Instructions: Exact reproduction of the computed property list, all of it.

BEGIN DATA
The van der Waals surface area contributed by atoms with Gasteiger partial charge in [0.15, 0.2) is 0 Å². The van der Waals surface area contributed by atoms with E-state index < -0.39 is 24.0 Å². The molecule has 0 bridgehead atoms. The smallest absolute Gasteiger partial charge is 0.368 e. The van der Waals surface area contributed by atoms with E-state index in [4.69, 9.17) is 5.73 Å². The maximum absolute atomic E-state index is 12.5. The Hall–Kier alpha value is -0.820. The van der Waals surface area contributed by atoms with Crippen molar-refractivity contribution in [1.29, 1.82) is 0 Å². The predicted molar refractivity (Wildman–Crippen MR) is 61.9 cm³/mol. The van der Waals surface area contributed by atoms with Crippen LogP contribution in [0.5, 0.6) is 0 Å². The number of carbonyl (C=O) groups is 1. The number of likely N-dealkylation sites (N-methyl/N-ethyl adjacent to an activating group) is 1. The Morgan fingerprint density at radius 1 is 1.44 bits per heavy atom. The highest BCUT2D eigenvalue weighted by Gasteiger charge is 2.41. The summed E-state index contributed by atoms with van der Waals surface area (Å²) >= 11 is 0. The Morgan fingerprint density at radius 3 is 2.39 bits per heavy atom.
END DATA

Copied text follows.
The van der Waals surface area contributed by atoms with Gasteiger partial charge in [0.15, 0.2) is 0 Å². The van der Waals surface area contributed by atoms with E-state index < -0.39 is 24.0 Å². The molecule has 0 bridgehead atoms. The smallest absolute Gasteiger partial charge is 0.368 e. The van der Waals surface area contributed by atoms with E-state index in [4.69, 9.17) is 5.73 Å². The maximum absolute atomic E-state index is 12.5. The Hall–Kier alpha value is -0.820. The van der Waals surface area contributed by atoms with Crippen molar-refractivity contribution in [1.29, 1.82) is 0 Å². The predicted molar refractivity (Wildman–Crippen MR) is 61.9 cm³/mol. The van der Waals surface area contributed by atoms with Crippen LogP contribution in [0.5, 0.6) is 0 Å². The number of carbonyl (C=O) groups is 1. The number of likely N-dealkylation sites (N-methyl/N-ethyl adjacent to an activating group) is 1. The Morgan fingerprint density at radius 1 is 1.44 bits per heavy atom. The highest BCUT2D eigenvalue weighted by Gasteiger charge is 2.41. The summed E-state index contributed by atoms with van der Waals surface area (Å²) >= 11 is 0. The Morgan fingerprint density at radius 3 is 2.39 bits per heavy atom.